194. MURDER.

"Also in A.S. it is said that Johns has murdered Lasseter".

Philip Taylor's Diary, Transcript, page 47, Camel Treks in the Outback. P. A. Scherer.


Harold Lasseter would be one of the few deceased persons to have two death certificates, the first was written out on Bob Bucks sworn, albeit reluctant testimony, in the presence of H. A. Heinrich, Justice of the Peace and Assistant Coroner at Hermannsburg on 25/04/31. The second certificate was completed by V. G. Carrington, the Administrator of Central Australia, at Alice Springs on 9/05/31, again in the presence of a reticent Bob Buck. Both documents show that Lasseter died of exposure and starvation, or in Centralian vernacular, he perished.

There were however, several sinister rumours surrounding Lasseter's death. When Paul Johns arrived in Alice Springs on 13/11/30 he reported to Carrington regarding his travels with Lasseter and apparently mentioned the violent altercation with Lasseter that has since become known as "The Fight in the Desert". According to P. A. Scherer, Carrington, perhaps in jest, said "what the hell did you do to Lasseter, he (Lasseter) said you had a fight and nearly murdered him. Are you sure you didn't do him in?"

Several months later Philip Taylor and Johns struggled into Hermannsburg, Taylor unable to carry on the search for Lasseter due to ill health. Taylor had a long discussion with Reverend Albrecht concerning Johns, "and appear to have given him proofs of which he was not sure" Neither man elaborated on what those proofs may have been, or if they were in any way connected with Lasseter's death. The following day, 18/02/31, Taylor sacked Johns and Albrecht gave Johns twelve hours to get off the Mission. Taylor noted in his diary that the Mission Aboriginals had taken to sleeping with their spears close by in fear of Johns return, and Heinrich told Taylor that Johns had threatened to shoot him. Significantly, Taylor added, "Also that in A.S. (Alice Springs) it is said that Johns has murdered Lasseter".

In 1957 Lasseter suffered the indignity of being disinterred and his remains transported to Alice Springs by the crew of a documentary film company, allegedly to give Lasseter a decent Christian burial. Senior Inspector W. McKinnon, in charge of central Australia's police at the time, thought the unsavoury incident nothing more than a blatant publicity stunt, and promptly had the culprits arrested for illegally disinterring a body. McKinnon added to his report on the incident that he had a, "condition of doubt about his (Lasseter's) death", and it was his intention in his early patrol days in the 1930's, to locate Lasseter's grave and bring his skull into Alice Springs for medical examination. Unfortunately for the record McKinnon never elaborated on his doubts, whether a suspicious cause of Lasseter's death or if the remains were really Lasseter's.

Of course Johns was well aware of the rumours surrounding his possible violent involvement with Lasseter's death, and in numerous newspaper interviews took the opportunity to blame the Aboriginals for Lasseter's demise. As late as 1972 in an interview with a London newspaper Johns said, "The records say he died of dysentery but I'm firmly convinced that the Aboriginals killed him". By all accounts Johns had an unhealthy interest in firearms and given his involvement with the Nazis and the SS at the outset of the Second World War, might deem him a 'Person of Interest' if a thorough inquiry were ever held into Lasseter's death.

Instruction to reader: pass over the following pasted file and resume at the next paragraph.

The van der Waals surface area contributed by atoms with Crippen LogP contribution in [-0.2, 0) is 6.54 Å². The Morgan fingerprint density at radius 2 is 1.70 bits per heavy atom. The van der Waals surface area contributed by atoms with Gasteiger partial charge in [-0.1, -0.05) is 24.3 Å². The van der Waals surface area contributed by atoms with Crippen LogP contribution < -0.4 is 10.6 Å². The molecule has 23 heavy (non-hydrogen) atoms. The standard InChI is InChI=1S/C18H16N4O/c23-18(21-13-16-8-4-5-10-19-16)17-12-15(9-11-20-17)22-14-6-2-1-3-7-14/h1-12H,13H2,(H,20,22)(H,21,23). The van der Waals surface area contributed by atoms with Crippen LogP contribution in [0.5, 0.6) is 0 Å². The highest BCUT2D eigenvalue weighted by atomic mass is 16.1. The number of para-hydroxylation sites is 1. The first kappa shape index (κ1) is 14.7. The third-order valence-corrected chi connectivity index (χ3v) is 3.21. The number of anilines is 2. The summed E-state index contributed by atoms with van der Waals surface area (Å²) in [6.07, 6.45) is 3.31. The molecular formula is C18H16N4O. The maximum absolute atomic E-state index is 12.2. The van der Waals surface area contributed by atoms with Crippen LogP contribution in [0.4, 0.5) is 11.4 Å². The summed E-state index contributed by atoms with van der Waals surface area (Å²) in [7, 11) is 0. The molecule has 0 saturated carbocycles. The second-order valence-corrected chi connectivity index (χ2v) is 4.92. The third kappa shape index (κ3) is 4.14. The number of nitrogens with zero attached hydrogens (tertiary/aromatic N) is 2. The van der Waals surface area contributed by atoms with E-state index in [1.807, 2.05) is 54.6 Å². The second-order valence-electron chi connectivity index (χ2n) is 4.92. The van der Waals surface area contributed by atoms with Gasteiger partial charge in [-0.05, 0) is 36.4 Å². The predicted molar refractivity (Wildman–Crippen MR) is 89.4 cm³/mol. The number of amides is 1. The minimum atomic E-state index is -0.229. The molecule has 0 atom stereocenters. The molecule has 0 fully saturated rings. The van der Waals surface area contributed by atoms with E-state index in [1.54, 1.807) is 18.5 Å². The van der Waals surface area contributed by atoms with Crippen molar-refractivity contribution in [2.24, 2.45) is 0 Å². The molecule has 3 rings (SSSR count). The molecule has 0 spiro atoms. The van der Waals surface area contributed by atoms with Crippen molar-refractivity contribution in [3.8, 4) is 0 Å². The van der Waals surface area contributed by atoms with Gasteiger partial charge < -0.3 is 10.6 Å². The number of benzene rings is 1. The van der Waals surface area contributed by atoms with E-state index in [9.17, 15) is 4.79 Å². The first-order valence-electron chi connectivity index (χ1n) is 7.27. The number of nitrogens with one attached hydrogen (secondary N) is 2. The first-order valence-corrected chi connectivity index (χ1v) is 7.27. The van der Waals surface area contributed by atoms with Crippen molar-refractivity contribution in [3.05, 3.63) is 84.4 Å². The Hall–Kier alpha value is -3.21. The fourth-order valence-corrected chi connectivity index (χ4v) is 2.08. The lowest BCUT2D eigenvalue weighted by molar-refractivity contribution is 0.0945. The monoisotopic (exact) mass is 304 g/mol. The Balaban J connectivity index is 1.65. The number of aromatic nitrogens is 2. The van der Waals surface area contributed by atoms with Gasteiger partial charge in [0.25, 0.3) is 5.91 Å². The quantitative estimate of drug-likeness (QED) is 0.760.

Lasseter's demise may have been a matter of murder by degree, meaning he was simply abandoned by the Company for failing to find the reef, as Heinrich noted at the bottom of his death certificate, "Cause of Death - Starvation owing to the failure of the party from Illbilla". That being the case then culpable negligence would be an appropriate charge, although the Baileys could legitimately claim that they had no idea where Lasseter was likely to be, until Taylor returned to Hermannsburg in February 1931.

On the weight of evidence the rumours of Lasseter's murder are unfounded, Johns, the main suspect was in the company of Philip Taylor, a very creditable witness, or in Alice Springs, from 27/11/30 to 18/02/31. And Lasseter's diary and letters show dates, actual and reasonably inferred, from December 1930 to January 1931, and if the diary is authentic then Lasseter's entry on page 65, "I think I am near my finish", would indicate that he expected imminent death from starvation. This entry and several similar passages also eliminates the Aboriginals as culprits, contrary to Johns assertion, they would simply stay their hand and let nature take its course, and were probably mindful of the consequences of Fred Brooks murder at Coniston two years earlier. Here it worth recalling Cecil Madigans trenchant observation regarding outback homicide, "It should be noted that the whites are always murdered and the blacks just killed".


R.Ross. 1999-2006

Idriess, Ion. L. Lasseter's Last Ride. 101,102. P. A. Scherer, Lasseter Demystified & Two German Rouseabouts. 18A,34. & Camel Treks in the Outback. 47. National Archives Australia. Australian Television Enterprises Unit. Series No, F1, Control Symbol, 1957/150. Pg. 24. C. T. Madigan, Central Australia, pg. 252.